What Does Nordstrom Have in Common with SAP? Good Design
A recent headline in Fast Company declared “Design Thinking Starts at the Top.” At SAP, we are proud to be among the ranks of those whose top-most executive – Supervisory Board Chairman and founder Prof. Dr. Hasso Plattner – is a huge proponent of design thinking.
Seven years ago, Hasso established the Hasso Plattner Institute of Design at Stanford University. Today 600 students are enrolled at the Hasso Plattner Institute in Potsdam, near Berlin, where Hasso himself, regarded fondly by old hands at headquarters in Germany as something of a celebrity-guru, lectures. So it is no surprise that training in design thinking methodology is happening all over SAP. Particularly in the development organization. Even downstairs in my coffee corner:
Visitors to SAPPHIRE NOW in Madrid will find an exhibit dedicated to showing customers the change in strategy around user experience across SAP. The exhibit will be in a high traffic area in Hall 8 and shows customers UX solutions from across SAP. In the center of these solutions are two design thinking studios to engage customers at SAPPHIRE NOW to help us solve our next UX challenges. Watch for a glass cube, says Jeff Woods, head of product evangelism, who took some time recently to talk to me about this. He describes the exhibit as “very visual, very iterative, very design driven.”
“People have concerns about user experience, so we need to have conversations with customers about those concerns,” says the former Gartner analyst. “SAP has been making software for 40 years – so we’ve evolved user experience several times. But the biggest issue out there is that much of our development and design effort focuses on design for expert users. Lots of systems have their genesis in the time when there were not a lot of PCs out there,” he continues. “As a result, systems have evolved for specialist users to be productive, for people to run large, high scale, and medium sized businesses – that’s the emphasis of SAP Business Suite.”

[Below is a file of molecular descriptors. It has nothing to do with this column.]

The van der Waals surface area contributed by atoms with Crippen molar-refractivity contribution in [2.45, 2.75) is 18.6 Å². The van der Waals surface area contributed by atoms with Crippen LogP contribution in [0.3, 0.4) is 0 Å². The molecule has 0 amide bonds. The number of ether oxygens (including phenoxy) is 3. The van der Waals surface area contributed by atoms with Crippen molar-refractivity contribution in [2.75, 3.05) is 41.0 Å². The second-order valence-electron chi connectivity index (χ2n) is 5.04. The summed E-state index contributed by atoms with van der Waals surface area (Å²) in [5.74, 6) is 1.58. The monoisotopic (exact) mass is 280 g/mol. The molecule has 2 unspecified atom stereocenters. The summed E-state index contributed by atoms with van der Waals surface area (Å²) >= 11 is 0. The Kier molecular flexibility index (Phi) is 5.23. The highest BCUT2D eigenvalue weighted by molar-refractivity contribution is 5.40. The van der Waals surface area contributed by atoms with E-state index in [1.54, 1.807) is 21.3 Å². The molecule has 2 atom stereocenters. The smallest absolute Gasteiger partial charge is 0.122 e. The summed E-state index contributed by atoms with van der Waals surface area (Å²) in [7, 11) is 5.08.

SAP continues to focus on specialist usage scenarios, but it’s casual usage scenarios that represent a significant opportunity for SAP. With the evolution of mobile devices, casual users, too, need direct access to software systems. “We’re connecting our user experience efforts with business value – making sure that technology is useful from a business perspective,” says Jeff. At the exhibit, customers will be able to engage with designers on the rapid deployment of casual mobile patterns and deploy universal user experience technology. “We trying to make it very clear, simple, action-oriented,” says Jeff.
His mission at SAPPHIRE NOW in Madrid? To “immerse customers” and engage with them in the degree of change around the user experience.
Orders came from the top.
For a glimpse of what to expect at SAPPHIRE NOW, Jeff recommends watching how Nordstrom’s Innovation Lab was designed or how SAP has introduced the “App Haus” in its development organization.